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Romney to unveil energy plan
Question of the Day
Mitt Romney plans to announce at a campaign stop in New Mexico on Thursday that if elected he would allow states to explore for energy on federal lands within their borders as part of a large plan to put North America on course to be energy independent by 2020.
"From oil and gas and coal, to wind and solar and biofuels, states are far better able to develop, adopt and enforce regulations based on their unique resources, geology and local concerns," the presumptive GOP presidential nominee says in his plan, which responds to a plea from some states that claimed the federal government has locked them out of energy-rich lands.
Mr. Romney's plan calls for an offshore leasing program that opens up areas off the East Coast to oil and gas development — starting with Virginia and the Carolinas — and vows to block the Environment Protection Agency from regulating greenhouse gases. It also targets more investment toward private-sector research and creates a North American energy partnership with Canada and Mexico that would aim to advance the Keystone XL pipeline.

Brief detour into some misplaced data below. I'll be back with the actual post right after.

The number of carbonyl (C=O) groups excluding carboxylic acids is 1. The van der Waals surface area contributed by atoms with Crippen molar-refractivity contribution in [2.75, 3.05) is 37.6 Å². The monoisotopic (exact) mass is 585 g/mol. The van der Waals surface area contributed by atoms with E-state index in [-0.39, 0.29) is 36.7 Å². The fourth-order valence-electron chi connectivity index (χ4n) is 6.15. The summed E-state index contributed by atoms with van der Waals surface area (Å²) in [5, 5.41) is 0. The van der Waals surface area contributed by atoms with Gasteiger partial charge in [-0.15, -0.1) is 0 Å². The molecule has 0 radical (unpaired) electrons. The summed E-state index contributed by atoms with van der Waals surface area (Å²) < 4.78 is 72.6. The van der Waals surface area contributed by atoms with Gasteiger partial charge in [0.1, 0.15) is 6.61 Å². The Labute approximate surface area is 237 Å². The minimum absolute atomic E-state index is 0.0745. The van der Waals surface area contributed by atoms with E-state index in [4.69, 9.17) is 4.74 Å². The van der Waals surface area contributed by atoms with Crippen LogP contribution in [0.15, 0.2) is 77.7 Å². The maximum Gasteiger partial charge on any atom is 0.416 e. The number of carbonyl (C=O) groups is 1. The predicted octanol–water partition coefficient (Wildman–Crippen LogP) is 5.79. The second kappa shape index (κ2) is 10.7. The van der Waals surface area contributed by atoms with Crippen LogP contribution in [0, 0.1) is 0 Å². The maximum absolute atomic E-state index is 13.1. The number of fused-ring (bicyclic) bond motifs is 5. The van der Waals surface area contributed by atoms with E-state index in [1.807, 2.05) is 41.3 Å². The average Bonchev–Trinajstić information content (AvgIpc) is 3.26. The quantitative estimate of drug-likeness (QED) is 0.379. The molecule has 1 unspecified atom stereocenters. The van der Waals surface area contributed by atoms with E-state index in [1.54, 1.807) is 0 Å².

"I have a vision for an America that is an energy superpower, rapidly increasing our own production and partnering with our allies Canada and Mexico to achieve energy independence on this continent," Mr. Romney says in the plan. "If I am elected president, that vision will become a reality by the end of my second term."
Taken together, the Romney camp estimates the approach would, among other things, generate 3 million jobs, funnel more than $1 trillion into government coffers and lower energy prices for families. The plan would move the nation away from what the campaign calls the failed energy policies of the Obama administration.
"As a result of the president's policies, energy prices are higher, there are fewer jobs, our industries are less competitive, and families are further strained," Ed Gillespie, a senior Romney adviser, told reporters in a conference call. "People who are living paycheck to paycheck are struggling as a result of this anti-energy policy, paying more for heating their homes and turning on their electricity and turning on their lights, as well as gas prices being up."
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